MorningWord 12/22/15: Dog Days of December – $PG $VZ

by Dan December 22, 2015 10:12 am • Commentary

Last night on CNBC’s Fast Money Carter Worth of Cornerstone Research laid out the case for buying the “Dogs of the Dow”.  The strategy entails buying the worst performing stocks in the Dow Jones Industrial Average at year end with the hope for out-performance in the New Year.  Carter suggests buying the 10 (out of 30 Dow stocks) with the highest dividend yield (not exactly worst performing), which often occurs due to the weakness in the stock (lower the price, the higher yield of the dividend).  Watch here:

Carter makes the case that if you bought the ten highest yield Dow stocks at year end and held for a year, since 1990, you have tripled the performance of the Dow over that period.


Carter highlighted two stocks that fall into the ten that he thinks has a fairly technical set up on their own right, Proctor & Gamble (PG) and Verizon (VZ).

I rarely disagree with Carter’s technical picks (he is my go-to technician and an astute market prognosticator), and I could get behind PG as a part of the strategy detailed above in a basket, but as a standalone I find it non-compelling.  While the break of the downtrend has been impressive, I would argue that the stock has stalled at key technical resistance at $80, and a failure here could have the stock right back at the downtrend in the mid to low $70s:

PG 5 year chart from Bloomberg
PG 5 year chart from Bloomberg

Away from the technical set up, PG trades at 21x expected fiscal 2016 earnings that are only supposed to grow 7%, which would mark the highest earnings growth since 2011. I think current estimates are likely suspect as the company is expected to have their lowest sales since 2007, with an expected 13% yoy drop. PG could set up as a good short actually as 60% of their sales are expected from overseas, 25% last year came from Europe alone, and I am hard pressed to think that the Euro has any room to go higher as the ECB continues to ease and the FOMC is less accommodative.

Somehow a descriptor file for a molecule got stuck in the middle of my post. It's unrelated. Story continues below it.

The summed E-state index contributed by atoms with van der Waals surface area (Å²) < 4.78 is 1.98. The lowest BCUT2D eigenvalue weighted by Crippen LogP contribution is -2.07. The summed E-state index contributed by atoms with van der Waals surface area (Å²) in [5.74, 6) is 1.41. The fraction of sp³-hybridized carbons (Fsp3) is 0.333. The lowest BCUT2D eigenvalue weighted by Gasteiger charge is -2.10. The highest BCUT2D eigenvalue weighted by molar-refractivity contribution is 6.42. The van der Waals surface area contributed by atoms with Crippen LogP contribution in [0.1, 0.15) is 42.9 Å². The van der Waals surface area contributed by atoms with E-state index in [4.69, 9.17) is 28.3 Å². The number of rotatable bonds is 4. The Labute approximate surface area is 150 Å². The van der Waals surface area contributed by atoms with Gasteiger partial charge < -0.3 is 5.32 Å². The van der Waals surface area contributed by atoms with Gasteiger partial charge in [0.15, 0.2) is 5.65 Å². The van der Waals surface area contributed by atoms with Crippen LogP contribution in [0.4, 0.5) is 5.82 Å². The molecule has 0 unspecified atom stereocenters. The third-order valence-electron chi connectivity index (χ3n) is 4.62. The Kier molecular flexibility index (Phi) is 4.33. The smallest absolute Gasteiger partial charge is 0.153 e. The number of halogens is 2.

VZ on the other hand looks fairly defensive with no exposure to a strong dollar as 100% of their sales are domestic, the company pays a dividend with a current yield of 5% and is essentially a utility.  From a technical standpoint the stock is sitting above important support at $45 going back to 2012, and while the stock has made a series of lower highs and lower lows since its 2013 highs, the upside downside risk reward scenario looks fairly balanced with hefty resistance at $50/$51 and support at $40:

VZ 5yr chart from Bloomberg
VZ 5yr chart from Bloomberg

VZ could set as a good super-yield candidate, long stock, short call or short strangles. We’ll look into this one more and see if any trades capture our fancy.